We had floated another mile or so down the river when we came to a nice gravel bar that was situated on the right of us and we decided to pull over to it.  Probably somebody had to go to the bathroom or something, and it didn’t matter, but we ended up pulling over and just sitting out on that gravel bar and just taking it easy.  Gravel bars are great places for that.  Good places to just sit and hang out and talk about stuff whether it is important or not.
     Every now and then, even though I was a pretty easy going guy, I would think about stuff that was a little more serious and complex than just baseball and river stuff.  Most of the time it wasn’t anything that was really that big of a deal, but I just kind of liked to hear somebody else’s opinion or perspective about things, particularly if it was something that I could relate to.
     Now honestly, I never dwelled on the reality that my dad left me and my mom.  I never could figure why he did, but I really never dwelled on it or anything.  It was just something that happened to me and my mom.  But every now and then, being a normal kid and all, I just couldn’t help but run it through my mind.  Sometimes, I would come close to talking to Mom about it, but for whatever reason I always hesitated and then would change my mind and move on about the subject.  But Doc, you could bring up just about anything with that guy and he just had that way about him to make you feel pretty good about yourself when you finished.  He just had that way.  Lenna had a lot in her like that also, when she wasn’t splashing you with pop or something like that.  She really did also.  I guess I was just floating with two of the best people to talk with in the entire world at that time.
     Another thing about Doc and that topic was that about a year or so earlier he had lost his dad to cancer.  So in a lot of respect, the two of us could really kind of relate to the subject even though there was a slight possibility that my dad was still around somewhere while there was no way that his was coming back.
     As we were lying on that gravel bar just enjoying the sunshine, tranquility and the pops that were left, I turned to Doc and I calmly, genuinely began to speak.
     “You know, Doc,” I said, “do you ever think much about your dad not being here and all?”
     Doc he just sort of turned to me and answered in his kindly Doc manner.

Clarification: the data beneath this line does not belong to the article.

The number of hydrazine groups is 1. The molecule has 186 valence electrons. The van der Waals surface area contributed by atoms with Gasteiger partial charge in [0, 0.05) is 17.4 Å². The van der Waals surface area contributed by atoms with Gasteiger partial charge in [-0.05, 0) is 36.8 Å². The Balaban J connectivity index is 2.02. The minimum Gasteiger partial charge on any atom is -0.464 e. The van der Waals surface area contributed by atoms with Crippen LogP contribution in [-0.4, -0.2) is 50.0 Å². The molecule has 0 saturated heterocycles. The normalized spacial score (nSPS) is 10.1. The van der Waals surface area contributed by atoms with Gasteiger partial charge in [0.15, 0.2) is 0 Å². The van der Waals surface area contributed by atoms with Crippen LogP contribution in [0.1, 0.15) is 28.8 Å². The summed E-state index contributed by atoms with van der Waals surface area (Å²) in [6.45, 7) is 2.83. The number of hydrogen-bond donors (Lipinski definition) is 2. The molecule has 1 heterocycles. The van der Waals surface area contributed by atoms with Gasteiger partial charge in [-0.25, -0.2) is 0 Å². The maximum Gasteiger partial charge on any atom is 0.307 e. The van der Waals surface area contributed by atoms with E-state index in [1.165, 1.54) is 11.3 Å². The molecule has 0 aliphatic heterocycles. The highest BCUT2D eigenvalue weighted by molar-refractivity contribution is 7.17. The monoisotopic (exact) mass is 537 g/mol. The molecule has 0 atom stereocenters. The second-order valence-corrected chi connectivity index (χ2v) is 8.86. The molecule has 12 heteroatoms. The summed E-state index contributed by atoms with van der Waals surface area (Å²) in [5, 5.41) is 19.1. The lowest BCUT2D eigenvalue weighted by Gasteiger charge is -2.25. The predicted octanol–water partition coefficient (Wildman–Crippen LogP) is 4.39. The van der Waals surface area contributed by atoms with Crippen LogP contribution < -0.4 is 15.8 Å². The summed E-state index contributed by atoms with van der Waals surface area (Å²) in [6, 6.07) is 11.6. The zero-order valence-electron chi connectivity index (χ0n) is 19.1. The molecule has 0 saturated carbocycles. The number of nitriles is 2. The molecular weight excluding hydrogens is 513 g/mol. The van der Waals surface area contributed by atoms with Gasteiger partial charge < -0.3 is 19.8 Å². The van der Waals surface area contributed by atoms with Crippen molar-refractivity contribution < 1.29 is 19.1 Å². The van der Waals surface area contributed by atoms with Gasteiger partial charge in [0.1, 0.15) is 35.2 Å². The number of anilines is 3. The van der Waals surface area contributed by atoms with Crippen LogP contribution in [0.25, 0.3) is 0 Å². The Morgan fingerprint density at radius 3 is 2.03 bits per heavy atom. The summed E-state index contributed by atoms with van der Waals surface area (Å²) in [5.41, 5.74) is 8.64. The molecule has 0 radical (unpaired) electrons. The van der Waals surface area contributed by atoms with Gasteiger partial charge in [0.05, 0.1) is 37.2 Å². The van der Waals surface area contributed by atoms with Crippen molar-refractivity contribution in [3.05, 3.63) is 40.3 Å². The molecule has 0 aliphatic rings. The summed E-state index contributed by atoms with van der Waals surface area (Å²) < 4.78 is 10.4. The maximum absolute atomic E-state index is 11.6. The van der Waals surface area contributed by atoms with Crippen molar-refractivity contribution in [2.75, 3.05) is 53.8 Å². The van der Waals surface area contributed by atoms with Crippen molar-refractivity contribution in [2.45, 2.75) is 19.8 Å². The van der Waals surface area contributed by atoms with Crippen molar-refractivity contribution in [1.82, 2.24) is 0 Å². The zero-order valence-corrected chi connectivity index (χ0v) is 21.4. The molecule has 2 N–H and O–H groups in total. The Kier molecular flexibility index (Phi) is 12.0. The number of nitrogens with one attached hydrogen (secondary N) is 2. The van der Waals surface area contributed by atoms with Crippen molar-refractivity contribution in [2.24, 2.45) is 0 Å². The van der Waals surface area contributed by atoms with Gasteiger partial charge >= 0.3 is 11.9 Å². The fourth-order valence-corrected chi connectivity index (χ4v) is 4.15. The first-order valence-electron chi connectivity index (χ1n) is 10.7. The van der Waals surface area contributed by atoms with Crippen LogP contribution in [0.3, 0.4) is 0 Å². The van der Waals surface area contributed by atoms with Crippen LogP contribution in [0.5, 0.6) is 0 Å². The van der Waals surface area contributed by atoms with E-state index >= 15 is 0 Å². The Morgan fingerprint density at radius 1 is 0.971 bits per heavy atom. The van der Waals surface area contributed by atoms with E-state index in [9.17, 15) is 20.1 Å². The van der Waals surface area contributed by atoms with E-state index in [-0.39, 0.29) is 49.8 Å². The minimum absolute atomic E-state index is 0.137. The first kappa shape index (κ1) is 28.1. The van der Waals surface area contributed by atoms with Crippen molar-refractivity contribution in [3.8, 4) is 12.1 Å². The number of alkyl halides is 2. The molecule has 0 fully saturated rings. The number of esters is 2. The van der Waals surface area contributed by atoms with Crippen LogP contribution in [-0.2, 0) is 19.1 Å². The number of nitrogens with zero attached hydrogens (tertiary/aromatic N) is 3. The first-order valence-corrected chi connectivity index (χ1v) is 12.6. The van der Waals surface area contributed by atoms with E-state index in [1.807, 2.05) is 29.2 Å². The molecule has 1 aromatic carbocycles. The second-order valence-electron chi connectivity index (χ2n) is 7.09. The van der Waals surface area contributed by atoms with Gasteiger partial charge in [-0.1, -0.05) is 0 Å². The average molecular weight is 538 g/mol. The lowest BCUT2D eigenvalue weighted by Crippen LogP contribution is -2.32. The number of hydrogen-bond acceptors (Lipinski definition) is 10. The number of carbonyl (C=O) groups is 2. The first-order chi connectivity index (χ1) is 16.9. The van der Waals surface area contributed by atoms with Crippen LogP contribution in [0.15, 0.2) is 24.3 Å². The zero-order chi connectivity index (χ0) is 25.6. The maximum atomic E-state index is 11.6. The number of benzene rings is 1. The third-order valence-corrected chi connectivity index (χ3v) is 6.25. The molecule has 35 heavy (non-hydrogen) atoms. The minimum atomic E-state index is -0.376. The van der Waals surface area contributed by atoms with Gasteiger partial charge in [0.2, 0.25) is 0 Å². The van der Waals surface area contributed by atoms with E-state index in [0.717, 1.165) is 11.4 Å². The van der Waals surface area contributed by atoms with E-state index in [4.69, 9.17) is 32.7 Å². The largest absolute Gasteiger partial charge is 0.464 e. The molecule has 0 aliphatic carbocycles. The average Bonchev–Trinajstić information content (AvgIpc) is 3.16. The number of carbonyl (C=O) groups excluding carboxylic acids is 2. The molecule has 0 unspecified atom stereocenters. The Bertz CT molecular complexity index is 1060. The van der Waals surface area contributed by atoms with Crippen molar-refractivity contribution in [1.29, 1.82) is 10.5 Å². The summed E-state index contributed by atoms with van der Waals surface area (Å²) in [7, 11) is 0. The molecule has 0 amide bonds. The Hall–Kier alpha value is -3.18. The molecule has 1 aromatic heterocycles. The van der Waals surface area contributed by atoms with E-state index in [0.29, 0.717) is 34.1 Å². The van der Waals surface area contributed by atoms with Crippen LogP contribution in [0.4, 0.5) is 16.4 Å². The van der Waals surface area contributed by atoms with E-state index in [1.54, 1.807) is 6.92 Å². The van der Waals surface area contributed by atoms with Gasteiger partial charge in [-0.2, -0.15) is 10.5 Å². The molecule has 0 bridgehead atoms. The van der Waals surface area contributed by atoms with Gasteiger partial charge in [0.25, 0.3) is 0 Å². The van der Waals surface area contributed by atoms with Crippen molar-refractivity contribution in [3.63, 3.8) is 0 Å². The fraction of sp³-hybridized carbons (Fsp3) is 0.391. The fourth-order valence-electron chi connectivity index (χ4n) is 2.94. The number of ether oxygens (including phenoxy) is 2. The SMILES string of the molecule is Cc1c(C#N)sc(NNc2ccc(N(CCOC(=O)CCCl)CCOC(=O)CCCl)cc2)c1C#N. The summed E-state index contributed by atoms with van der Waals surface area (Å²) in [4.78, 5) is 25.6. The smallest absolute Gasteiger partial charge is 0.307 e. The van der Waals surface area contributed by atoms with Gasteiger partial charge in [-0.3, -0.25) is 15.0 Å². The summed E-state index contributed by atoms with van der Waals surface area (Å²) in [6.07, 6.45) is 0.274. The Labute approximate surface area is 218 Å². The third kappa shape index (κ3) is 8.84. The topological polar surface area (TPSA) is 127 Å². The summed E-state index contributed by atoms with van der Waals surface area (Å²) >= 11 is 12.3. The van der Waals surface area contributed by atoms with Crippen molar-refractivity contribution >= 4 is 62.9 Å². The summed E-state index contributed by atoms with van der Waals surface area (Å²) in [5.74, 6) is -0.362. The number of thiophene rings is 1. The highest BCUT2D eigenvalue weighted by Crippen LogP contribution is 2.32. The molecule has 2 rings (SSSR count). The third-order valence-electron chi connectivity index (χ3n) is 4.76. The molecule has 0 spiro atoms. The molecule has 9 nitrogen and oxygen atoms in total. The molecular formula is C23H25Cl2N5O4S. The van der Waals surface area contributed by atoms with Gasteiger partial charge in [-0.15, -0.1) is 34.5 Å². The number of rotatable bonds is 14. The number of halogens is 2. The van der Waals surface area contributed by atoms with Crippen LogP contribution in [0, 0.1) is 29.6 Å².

“Oh,” he said, “pretty much every day.”
     “Yeah,” I said, “I don’t think about it a lot, but you know, every now and then, for a while, I just can’t get it out of my head.  And you know, I know that there’s really nothing that I can do about it to change things, but sometimes I wonder what would have happened if I still had a dad.  I wonder what things would have been like if he hadn’t left.  I guess, at those times, I wonder about what things I would be doing differently.  Like would we still be living here, or would we be someplace else?  Would I still be playing baseball, or something else, or nothing?  Would I still get to go to the river, or another river, or no river?  I don’t know, I guess it doesn’t really matter, because nothing can change that he left, but sometimes I just get to thinking about stuff like that.  It doesn’t really bother me, because I really like where I am, and all, but I guess sometimes I just kind of think about it.”
     Lenna, who was almost always really upbeat about stuff, just kind of sat back quietly and let me and Doc have our conversation.
     “Yeah,” answered Doc genuinely to my contemplations, “I think I understand where you’re coming from.  It’s kind of an interesting situation for the two of us.  We both lost our dads, but we both had different scenarios to get to almost the same result.  I had my dad for almost ten years of my life.  I got to have him teach me how to throw, and catch, and I got to play games with him and go to games with him, and do all sorts of stuff like that.  But, I know that I will never get to do any of those things with him ever again.  And that’s for sure.  You, though, you never got to play with your dad much, or go to games with him, and stuff like that, but as far as you know there is still a chance that he might come back.  And to tell you the truth, I’m not really sure which one of us got the better deal.  I really don’t.  But what I do know is that here we both are on this really great gravel bar having a really great time, and that we both have probably the best friends and best life that just about anyone could ever ask for night now.  I really believe that.  Will it be better, or worse later on, I don’t know and I can’t guess.  But right now I think it’s pretty good, and I’m really glad about that.”
     Doc then kind of smiled at both me and Lenna, and then we all three just laid back together on that gravel bar and stared up into the bright blue sky.  Sometimes that’s the best place to be in the world.  Just staring up into the blue sky on a gravel bar.
     After a little while we got back into the canoe.  Lenna decided that she would like to fish the rest of the way if it was alright.  It was fine with me and so I lent her my rod to use while I focused on paddling.  We didn’t have too far to go anyway, and I just really kind of wanted to think about stuff for a while anyway without having to worry about getting hung up, or where to cast to or anything like that.  I just kind of wanted to think, particularly a lot about what Doc had said.
     And while I still wasn’t sure about whether I hoped to see my dad again or not, I did agree with Doc about one thing.  Right now I had a pretty good life, and I was really glad about that.



About the Author

Donald Provance, Jr.

Don is a lifelong resident of the Missouri Ozarks where he still lives with his wife Susan. They have three children, Laura, Jana and Michael and two grandchildren, Jackson and Camryn. Don enjoys spending most of his free time in the outdoors of the region either at the lake, floating down the James, or hiking through one of the forests that make up the region. It is from these outdoor settings that he attains the inspiration for most of his stories.